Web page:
As a Jewish professional, I am always looking for ways to connect Judaism to our lives. “Professional” Jews know that our students, congregants, and communities look to us as models for how to live a life filled with meaning and purpose.
One of the first lessons we teach Jewish children is that we are created b’tzelem Elohim – “in God’s image.” For some of us, being created in God’s image is a reminder to be God-like, showing as much kindness and compassion as we can. For others, being created in God’s image is a warning not to tattoo or pierce our bodies. For me, at this stage in my life b’tzelem Elohim is more literal: it means that God gave me my physical body to take care of, nurture, and cherish.
That’s why every day, I think about what I put into my body; every day, I find the time to move; and every day, I seek out things that make me happy. These acts not only keep me well physically, but also they also heighten my spiritual awareness. This has become as much my Jewish practice as the study of text or praying.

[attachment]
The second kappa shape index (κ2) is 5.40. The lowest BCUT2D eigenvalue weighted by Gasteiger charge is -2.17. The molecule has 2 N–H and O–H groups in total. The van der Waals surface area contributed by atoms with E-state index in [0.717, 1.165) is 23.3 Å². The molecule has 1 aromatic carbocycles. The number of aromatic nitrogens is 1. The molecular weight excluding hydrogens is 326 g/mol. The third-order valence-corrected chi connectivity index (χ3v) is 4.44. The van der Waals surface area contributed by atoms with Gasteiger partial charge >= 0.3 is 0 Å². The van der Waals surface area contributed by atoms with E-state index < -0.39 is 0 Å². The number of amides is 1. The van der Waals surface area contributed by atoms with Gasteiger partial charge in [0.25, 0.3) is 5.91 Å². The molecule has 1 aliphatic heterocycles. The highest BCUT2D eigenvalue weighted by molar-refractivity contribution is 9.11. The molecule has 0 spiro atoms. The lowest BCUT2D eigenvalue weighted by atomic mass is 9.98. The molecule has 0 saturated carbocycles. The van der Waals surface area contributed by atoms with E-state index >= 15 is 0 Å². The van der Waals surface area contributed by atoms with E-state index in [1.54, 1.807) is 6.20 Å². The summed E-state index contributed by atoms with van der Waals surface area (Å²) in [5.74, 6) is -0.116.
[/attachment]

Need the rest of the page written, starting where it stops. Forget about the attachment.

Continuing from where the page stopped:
I am also just as much a role model for my students and staff by taking care of my body as I would be for my Jewish knowledge. I believe this very deeply: taking care of our physical selves honors a gift given to us by God, and is a very Jewish thing to do. And yet, the Jewish professional field is overwhelmed by unhealthy lifestyles, too little sleep, too little exercise, a state of imbalance and poor health. The irony in this is that research shows undeniably that people are more productive when they eat well, exercise, and get sleep.
The Jewish world closely mirrors the rest of society in the issue of weight and nutrition. And, sad but true - it’s especially bad in the South. I wonder, though, if we as Jewish leaders have an obligation to model healthy living – focusing not just on mind and spirit, but also on body. When we talk about obesity and health, emotions run deep, as this is something many people struggle with and few are comfortable discussing. So how can we, as a Jewish community, help and support each other in this arena?
What does being b’tezelem Elohim mean to you? Do you think Jewish leaders should model a healthy lifestyle?